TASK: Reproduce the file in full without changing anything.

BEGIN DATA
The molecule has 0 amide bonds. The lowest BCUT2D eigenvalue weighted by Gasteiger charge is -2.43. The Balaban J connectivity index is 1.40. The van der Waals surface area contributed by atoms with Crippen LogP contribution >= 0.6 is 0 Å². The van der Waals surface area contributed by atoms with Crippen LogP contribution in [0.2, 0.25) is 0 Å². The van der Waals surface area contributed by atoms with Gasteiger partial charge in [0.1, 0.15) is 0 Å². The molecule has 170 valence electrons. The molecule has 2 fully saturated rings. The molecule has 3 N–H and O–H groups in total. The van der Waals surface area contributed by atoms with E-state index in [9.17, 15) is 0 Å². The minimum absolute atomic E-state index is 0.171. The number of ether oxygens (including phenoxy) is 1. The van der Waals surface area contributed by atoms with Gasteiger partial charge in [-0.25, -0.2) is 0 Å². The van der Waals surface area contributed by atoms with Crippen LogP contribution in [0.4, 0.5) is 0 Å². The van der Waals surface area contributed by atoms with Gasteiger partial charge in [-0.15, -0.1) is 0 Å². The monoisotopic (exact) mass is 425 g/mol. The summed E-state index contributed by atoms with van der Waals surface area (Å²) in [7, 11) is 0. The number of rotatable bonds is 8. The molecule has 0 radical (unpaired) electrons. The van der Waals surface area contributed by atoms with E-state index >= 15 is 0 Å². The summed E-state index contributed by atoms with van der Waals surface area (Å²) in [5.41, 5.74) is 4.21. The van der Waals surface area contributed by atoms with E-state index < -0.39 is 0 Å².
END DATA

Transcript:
The molecule has 0 amide bonds. The lowest BCUT2D eigenvalue weighted by Gasteiger charge is -2.43. The Balaban J connectivity index is 1.40. The van der Waals surface area contributed by atoms with Crippen LogP contribution >= 0.6 is 0 Å². The van der Waals surface area contributed by atoms with Crippen LogP contribution in [0.2, 0.25) is 0 Å². The van der Waals surface area contributed by atoms with Gasteiger partial charge in [0.1, 0.15) is 0 Å². The molecule has 170 valence electrons. The molecule has 2 fully saturated rings. The molecule has 3 N–H and O–H groups in total. The van der Waals surface area contributed by atoms with E-state index in [9.17, 15) is 0 Å². The minimum absolute atomic E-state index is 0.171. The number of ether oxygens (including phenoxy) is 1. The van der Waals surface area contributed by atoms with Gasteiger partial charge in [-0.25, -0.2) is 0 Å². The van der Waals surface area contributed by atoms with Crippen LogP contribution in [0.4, 0.5) is 0 Å². The van der Waals surface area contributed by atoms with Gasteiger partial charge in [-0.15, -0.1) is 0 Å². The monoisotopic (exact) mass is 425 g/mol. The summed E-state index contributed by atoms with van der Waals surface area (Å²) in [7, 11) is 0. The number of rotatable bonds is 8. The molecule has 0 radical (unpaired) electrons. The van der Waals surface area contributed by atoms with E-state index >= 15 is 0 Å². The summed E-state index contributed by atoms with van der Waals surface area (Å²) in [5.41, 5.74) is 4.21. The van der Waals surface area contributed by atoms with E-state index < -0.39 is 0 Å².